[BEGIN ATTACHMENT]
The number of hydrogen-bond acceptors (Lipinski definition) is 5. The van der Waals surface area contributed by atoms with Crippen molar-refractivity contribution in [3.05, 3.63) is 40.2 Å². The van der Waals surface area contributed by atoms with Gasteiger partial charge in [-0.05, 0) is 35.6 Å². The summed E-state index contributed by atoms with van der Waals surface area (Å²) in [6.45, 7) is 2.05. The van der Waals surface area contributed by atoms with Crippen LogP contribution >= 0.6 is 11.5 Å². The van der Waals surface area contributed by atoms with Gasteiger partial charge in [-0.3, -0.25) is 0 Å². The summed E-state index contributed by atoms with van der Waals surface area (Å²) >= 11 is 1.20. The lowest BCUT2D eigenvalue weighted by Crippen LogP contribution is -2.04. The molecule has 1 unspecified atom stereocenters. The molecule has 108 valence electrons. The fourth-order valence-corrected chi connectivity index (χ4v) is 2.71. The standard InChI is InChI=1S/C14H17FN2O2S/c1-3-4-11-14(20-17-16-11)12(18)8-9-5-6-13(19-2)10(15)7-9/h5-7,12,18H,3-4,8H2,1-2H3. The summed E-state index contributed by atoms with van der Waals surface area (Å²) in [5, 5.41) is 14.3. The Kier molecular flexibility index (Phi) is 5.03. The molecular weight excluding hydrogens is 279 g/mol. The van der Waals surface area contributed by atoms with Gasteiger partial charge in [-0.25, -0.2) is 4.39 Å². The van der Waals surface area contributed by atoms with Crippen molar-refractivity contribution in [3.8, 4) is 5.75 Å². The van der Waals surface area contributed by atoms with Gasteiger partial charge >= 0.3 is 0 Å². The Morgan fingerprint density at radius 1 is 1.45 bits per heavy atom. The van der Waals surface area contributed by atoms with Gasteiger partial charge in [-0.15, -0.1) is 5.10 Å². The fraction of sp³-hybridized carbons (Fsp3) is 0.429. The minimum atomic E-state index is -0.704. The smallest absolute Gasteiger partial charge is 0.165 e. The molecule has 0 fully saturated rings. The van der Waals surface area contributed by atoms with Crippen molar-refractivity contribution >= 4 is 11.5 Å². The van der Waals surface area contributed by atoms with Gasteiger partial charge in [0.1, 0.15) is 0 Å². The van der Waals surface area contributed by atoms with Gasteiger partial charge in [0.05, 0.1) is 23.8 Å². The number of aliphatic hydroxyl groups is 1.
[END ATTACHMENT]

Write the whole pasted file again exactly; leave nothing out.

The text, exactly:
The number of hydrogen-bond acceptors (Lipinski definition) is 5. The van der Waals surface area contributed by atoms with Crippen molar-refractivity contribution in [3.05, 3.63) is 40.2 Å². The van der Waals surface area contributed by atoms with Gasteiger partial charge in [-0.05, 0) is 35.6 Å². The summed E-state index contributed by atoms with van der Waals surface area (Å²) in [6.45, 7) is 2.05. The van der Waals surface area contributed by atoms with Crippen LogP contribution >= 0.6 is 11.5 Å². The van der Waals surface area contributed by atoms with Gasteiger partial charge in [-0.3, -0.25) is 0 Å². The summed E-state index contributed by atoms with van der Waals surface area (Å²) >= 11 is 1.20. The lowest BCUT2D eigenvalue weighted by Crippen LogP contribution is -2.04. The molecule has 1 unspecified atom stereocenters. The molecule has 108 valence electrons. The fourth-order valence-corrected chi connectivity index (χ4v) is 2.71. The standard InChI is InChI=1S/C14H17FN2O2S/c1-3-4-11-14(20-17-16-11)12(18)8-9-5-6-13(19-2)10(15)7-9/h5-7,12,18H,3-4,8H2,1-2H3. The summed E-state index contributed by atoms with van der Waals surface area (Å²) in [5, 5.41) is 14.3. The Kier molecular flexibility index (Phi) is 5.03. The molecular weight excluding hydrogens is 279 g/mol. The van der Waals surface area contributed by atoms with Gasteiger partial charge in [-0.25, -0.2) is 4.39 Å². The van der Waals surface area contributed by atoms with Crippen molar-refractivity contribution in [3.8, 4) is 5.75 Å². The van der Waals surface area contributed by atoms with Gasteiger partial charge >= 0.3 is 0 Å². The Morgan fingerprint density at radius 1 is 1.45 bits per heavy atom. The van der Waals surface area contributed by atoms with Gasteiger partial charge in [-0.15, -0.1) is 5.10 Å². The fraction of sp³-hybridized carbons (Fsp3) is 0.429. The minimum atomic E-state index is -0.704. The smallest absolute Gasteiger partial charge is 0.165 e. The molecule has 0 fully saturated rings. The van der Waals surface area contributed by atoms with Crippen molar-refractivity contribution >= 4 is 11.5 Å². The van der Waals surface area contributed by atoms with Gasteiger partial charge in [0.1, 0.15) is 0 Å². The van der Waals surface area contributed by atoms with Gasteiger partial charge in [0.05, 0.1) is 23.8 Å². The number of aliphatic hydroxyl groups is 1.